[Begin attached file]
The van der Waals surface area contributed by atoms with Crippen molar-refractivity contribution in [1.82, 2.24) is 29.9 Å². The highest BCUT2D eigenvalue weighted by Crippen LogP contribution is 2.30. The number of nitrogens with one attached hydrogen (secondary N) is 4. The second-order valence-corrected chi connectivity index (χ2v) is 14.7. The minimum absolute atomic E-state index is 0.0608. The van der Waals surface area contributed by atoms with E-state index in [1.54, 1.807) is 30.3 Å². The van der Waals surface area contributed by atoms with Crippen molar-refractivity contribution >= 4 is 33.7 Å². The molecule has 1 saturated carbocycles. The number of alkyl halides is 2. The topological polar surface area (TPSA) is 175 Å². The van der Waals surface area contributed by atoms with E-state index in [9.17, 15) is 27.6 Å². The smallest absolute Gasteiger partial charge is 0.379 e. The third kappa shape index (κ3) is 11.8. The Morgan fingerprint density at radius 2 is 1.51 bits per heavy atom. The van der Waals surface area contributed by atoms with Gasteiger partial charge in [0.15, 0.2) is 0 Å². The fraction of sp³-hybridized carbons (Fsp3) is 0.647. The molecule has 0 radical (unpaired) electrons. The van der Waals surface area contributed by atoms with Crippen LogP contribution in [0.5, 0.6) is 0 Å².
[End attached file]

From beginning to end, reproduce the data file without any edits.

The van der Waals surface area contributed by atoms with Crippen molar-refractivity contribution in [1.82, 2.24) is 29.9 Å². The highest BCUT2D eigenvalue weighted by Crippen LogP contribution is 2.30. The number of nitrogens with one attached hydrogen (secondary N) is 4. The second-order valence-corrected chi connectivity index (χ2v) is 14.7. The minimum absolute atomic E-state index is 0.0608. The van der Waals surface area contributed by atoms with E-state index in [1.54, 1.807) is 30.3 Å². The van der Waals surface area contributed by atoms with Crippen molar-refractivity contribution >= 4 is 33.7 Å². The molecule has 1 saturated carbocycles. The number of alkyl halides is 2. The topological polar surface area (TPSA) is 175 Å². The van der Waals surface area contributed by atoms with E-state index in [9.17, 15) is 27.6 Å². The smallest absolute Gasteiger partial charge is 0.379 e. The third kappa shape index (κ3) is 11.8. The Morgan fingerprint density at radius 2 is 1.51 bits per heavy atom. The van der Waals surface area contributed by atoms with Gasteiger partial charge in [0.15, 0.2) is 0 Å². The fraction of sp³-hybridized carbons (Fsp3) is 0.647. The molecule has 0 radical (unpaired) electrons. The van der Waals surface area contributed by atoms with Crippen LogP contribution in [0.5, 0.6) is 0 Å².